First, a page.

Format

Send to

Choose Destination
See comment in PubMed Commons below
PLoS One. 2015 Sep 21;10(9):e0137345. doi: 10.1371/journal.pone.0137345. eCollection 2015.

Pre-Clinical Development of a Humanized Anti-CD47 Antibody with Anti-Cancer Therapeutic Potential.

Author information

1
Institute for Stem Cell Biology and Regenerative Medicine and the Ludwig Cancer Center, Stanford University School of Medicine, Stanford, California, United States of America.
2
Institute for Stem Cell Biology and Regenerative Medicine and the Ludwig Cancer Center, Stanford University School of Medicine, Stanford, California, United States of America; Department of Medicine, Division of Hematology, Stanford University School of Medicine, Stanford, California, United States of America.

Abstract

CD47 is a widely expressed cell surface protein that functions as a regulator of phagocytosis mediated by cells of the innate immune system, such as macrophages and dendritic cells. CD47 serves as the ligand for a receptor on these innate immune cells, SIRP-alpha, which in turn delivers an inhibitory signal for phagocytosis. We previously found increased expression of CD47 on primary human acute myeloid leukemia (AML) stem cells, and demonstrated that blocking monoclonal antibodies directed against CD47 enabled the phagocytosis and elimination of AML, non-Hodgkin's lymphoma (NHL), and many solid tumors in xenograft models. Here, we report the development of a humanized anti-CD47 antibody with potent efficacy and favorable toxicokinetic properties as a candidate therapeutic. A novel monoclonal anti-human CD47 antibody, 5F9, was generated, and antibody humanization was carried out by grafting its complementarity determining regions (CDRs) onto a human IgG4 format. The resulting humanized 5F9 antibody (Hu5F9-G4) bound monomeric human CD47 with an 8 nM affinity. Hu5F9-G4 induced potent macrophage-mediated phagocytosis of primary human AML cells in vitro and completely eradicated human AML in vivo, leading to long-term disease-free survival of patient-derived xenografts. Moreover, Hu5F9-G4 synergized with rituximab to eliminate NHL engraftment and cure xenografted mice. Finally, toxicokinetic studies in non-human primates showed that Hu5F9-G4 could be safely administered intravenously at doses able to achieve potentially therapeutic serum levels. Thus, Hu5F9-G4 is actively being developed for and has been entered into clinical trials in patients with AML and solid tumors (ClinicalTrials.gov identifier: NCT02216409).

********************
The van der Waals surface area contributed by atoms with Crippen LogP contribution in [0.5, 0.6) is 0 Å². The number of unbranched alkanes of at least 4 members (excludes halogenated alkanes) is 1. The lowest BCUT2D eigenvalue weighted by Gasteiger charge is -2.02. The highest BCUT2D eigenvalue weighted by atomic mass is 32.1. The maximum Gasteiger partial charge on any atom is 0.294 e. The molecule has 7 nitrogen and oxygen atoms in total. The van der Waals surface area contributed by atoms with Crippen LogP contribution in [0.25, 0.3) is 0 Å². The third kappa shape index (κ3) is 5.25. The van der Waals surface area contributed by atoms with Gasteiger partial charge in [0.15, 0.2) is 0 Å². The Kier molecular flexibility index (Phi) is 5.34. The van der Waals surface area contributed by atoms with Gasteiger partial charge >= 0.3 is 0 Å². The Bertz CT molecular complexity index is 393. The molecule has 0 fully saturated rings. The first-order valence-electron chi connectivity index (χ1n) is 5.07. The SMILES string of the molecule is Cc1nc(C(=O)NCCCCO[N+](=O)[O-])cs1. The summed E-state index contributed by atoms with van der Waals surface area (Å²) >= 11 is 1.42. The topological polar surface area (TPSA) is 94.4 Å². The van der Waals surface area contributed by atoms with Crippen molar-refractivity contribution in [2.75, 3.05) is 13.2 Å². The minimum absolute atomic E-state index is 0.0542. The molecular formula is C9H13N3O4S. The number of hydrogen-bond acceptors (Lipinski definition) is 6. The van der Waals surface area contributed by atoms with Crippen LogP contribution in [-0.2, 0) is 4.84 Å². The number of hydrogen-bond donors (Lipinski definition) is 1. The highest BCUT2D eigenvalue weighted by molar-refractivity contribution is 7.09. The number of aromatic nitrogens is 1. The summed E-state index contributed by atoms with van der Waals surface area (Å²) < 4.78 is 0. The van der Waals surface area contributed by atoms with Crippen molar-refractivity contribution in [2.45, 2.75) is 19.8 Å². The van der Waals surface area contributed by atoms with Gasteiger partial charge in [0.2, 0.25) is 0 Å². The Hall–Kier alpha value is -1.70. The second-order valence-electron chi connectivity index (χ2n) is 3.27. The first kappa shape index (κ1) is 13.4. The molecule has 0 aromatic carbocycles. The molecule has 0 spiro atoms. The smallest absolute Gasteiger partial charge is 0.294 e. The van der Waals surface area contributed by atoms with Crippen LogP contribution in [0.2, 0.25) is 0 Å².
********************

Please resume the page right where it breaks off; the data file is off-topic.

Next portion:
PMID:
26390038
PMCID:
PMC4577081
DOI:
10.1371/journal.pone.0137345
[Indexed for MEDLINE]
Free PMC Article
PubMed Commons home

PubMed Commons

0 comments
How to join PubMed Commons

    Supplemental Content

    Full text links

    Icon for Public Library of Science Icon for PubMed Central
    Loading ...
    Support Center